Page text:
Ken, That brings up an important issue. Why doesn't everyone who uses makeup know that the major ingredient is a listed carcinogen? Why don't most consumer paint and makeup MSDSs reflect this change in cancer status when OSHA requires such changes be reported on these documents 3 month after they are made? Why doesn't FDA apply the same logic to airbrush makeup that they do to the spray tanning dye DHA? Right on FDA's website they make the point that if DHA can be inhaled, the product is not approved for use. The system isn't working.
I think the way to fix this is clear. We are not going to provide enough funding to governmental agencies to hire the personnel required to enforce their regulations. Let's just accept this as a given. Then let's fix it by putting a penalty schedule in each law along with a citizens enforcement clause. Then activists and roving bands of lawyers will enforce the law at no cost to the government or tax payers. It works with Prop 65. It can work with all kinds of laws, especially consumer laws.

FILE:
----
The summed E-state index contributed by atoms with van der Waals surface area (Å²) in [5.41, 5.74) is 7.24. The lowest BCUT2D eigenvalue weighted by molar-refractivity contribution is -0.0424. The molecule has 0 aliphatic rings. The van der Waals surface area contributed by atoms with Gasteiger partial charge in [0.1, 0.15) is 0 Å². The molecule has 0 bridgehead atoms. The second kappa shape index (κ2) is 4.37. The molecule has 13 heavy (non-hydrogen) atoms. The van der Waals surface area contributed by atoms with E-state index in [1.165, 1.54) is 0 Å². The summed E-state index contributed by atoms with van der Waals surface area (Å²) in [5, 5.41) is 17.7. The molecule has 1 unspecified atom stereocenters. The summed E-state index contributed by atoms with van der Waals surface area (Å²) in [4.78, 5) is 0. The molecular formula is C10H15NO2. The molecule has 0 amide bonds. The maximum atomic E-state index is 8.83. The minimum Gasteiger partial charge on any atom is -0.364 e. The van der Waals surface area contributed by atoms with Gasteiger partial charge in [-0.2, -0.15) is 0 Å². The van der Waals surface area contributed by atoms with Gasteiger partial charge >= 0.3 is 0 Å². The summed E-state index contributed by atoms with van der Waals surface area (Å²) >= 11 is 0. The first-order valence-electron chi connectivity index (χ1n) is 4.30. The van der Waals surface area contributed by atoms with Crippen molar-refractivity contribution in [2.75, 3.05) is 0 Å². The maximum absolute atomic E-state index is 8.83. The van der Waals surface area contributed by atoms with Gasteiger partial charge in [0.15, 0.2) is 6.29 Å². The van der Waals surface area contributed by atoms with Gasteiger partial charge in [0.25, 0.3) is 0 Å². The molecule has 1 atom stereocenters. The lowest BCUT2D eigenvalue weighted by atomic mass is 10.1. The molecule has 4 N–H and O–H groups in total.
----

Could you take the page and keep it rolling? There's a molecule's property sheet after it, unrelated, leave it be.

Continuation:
I know manufacturers will pass a brick at the mere suggestion, but Prop 65, for all its flaws, is the only law being enforced well in the consumer arena. One of it's flaws is it doesn't ban anything, it only requires that the label tell the consumer the hazardous substance is there. I'll take that over tough laws and bans that sit unenforced on the books.
And the only fines levied after Prop 65 cases are won are paid by US manufacturers or the US "manufacturers of record" if the product is imported. No one else is hurt. The governmental agency with jurisdiction (in this case the Cal HD) doesn't need inspectors, labs, chemists, or lawyers for those cases to be won (except in rare cases that they choose to pursue themselves). Usually all the expenses are paid on spec by the lawyers or the activists.
Think on is class. If we really want teeny weeny government AND safe consumers, we got to saddle a different horse. The one we've been beating is dead.
In a message dated 12/8/2012 2:26:05 PM Eastern Standard Time,
This is an issue that bears greater exposure. I suppose I never thought about the particle size of the "make-up" powders that now are in the nano size. I also was not aware that TiO2 was listed as a lung carcinogen. That gives lie to the manufacturer who labels as safe.
Keep up the good work,
Ken (retired ex CIH)
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